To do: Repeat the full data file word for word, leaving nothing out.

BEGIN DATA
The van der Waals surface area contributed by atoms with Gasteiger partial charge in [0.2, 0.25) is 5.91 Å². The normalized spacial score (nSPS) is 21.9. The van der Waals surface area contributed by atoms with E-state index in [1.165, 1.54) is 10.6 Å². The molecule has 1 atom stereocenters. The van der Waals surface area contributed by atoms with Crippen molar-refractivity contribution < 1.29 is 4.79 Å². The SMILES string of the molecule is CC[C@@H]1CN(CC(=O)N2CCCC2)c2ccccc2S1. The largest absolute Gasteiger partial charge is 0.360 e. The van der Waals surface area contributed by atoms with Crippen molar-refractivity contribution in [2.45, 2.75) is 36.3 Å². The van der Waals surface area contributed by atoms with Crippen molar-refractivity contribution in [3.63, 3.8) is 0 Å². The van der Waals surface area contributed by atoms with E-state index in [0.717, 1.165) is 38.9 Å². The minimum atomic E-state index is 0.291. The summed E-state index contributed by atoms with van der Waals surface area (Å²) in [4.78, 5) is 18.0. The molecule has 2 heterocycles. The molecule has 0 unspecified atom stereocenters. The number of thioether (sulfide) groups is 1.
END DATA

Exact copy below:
The van der Waals surface area contributed by atoms with Gasteiger partial charge in [0.2, 0.25) is 5.91 Å². The normalized spacial score (nSPS) is 21.9. The van der Waals surface area contributed by atoms with E-state index in [1.165, 1.54) is 10.6 Å². The molecule has 1 atom stereocenters. The van der Waals surface area contributed by atoms with Crippen molar-refractivity contribution < 1.29 is 4.79 Å². The SMILES string of the molecule is CC[C@@H]1CN(CC(=O)N2CCCC2)c2ccccc2S1. The largest absolute Gasteiger partial charge is 0.360 e. The van der Waals surface area contributed by atoms with Crippen molar-refractivity contribution in [2.45, 2.75) is 36.3 Å². The van der Waals surface area contributed by atoms with Crippen molar-refractivity contribution in [3.63, 3.8) is 0 Å². The van der Waals surface area contributed by atoms with E-state index in [0.717, 1.165) is 38.9 Å². The minimum atomic E-state index is 0.291. The summed E-state index contributed by atoms with van der Waals surface area (Å²) in [4.78, 5) is 18.0. The molecule has 2 heterocycles. The molecule has 0 unspecified atom stereocenters. The number of thioether (sulfide) groups is 1.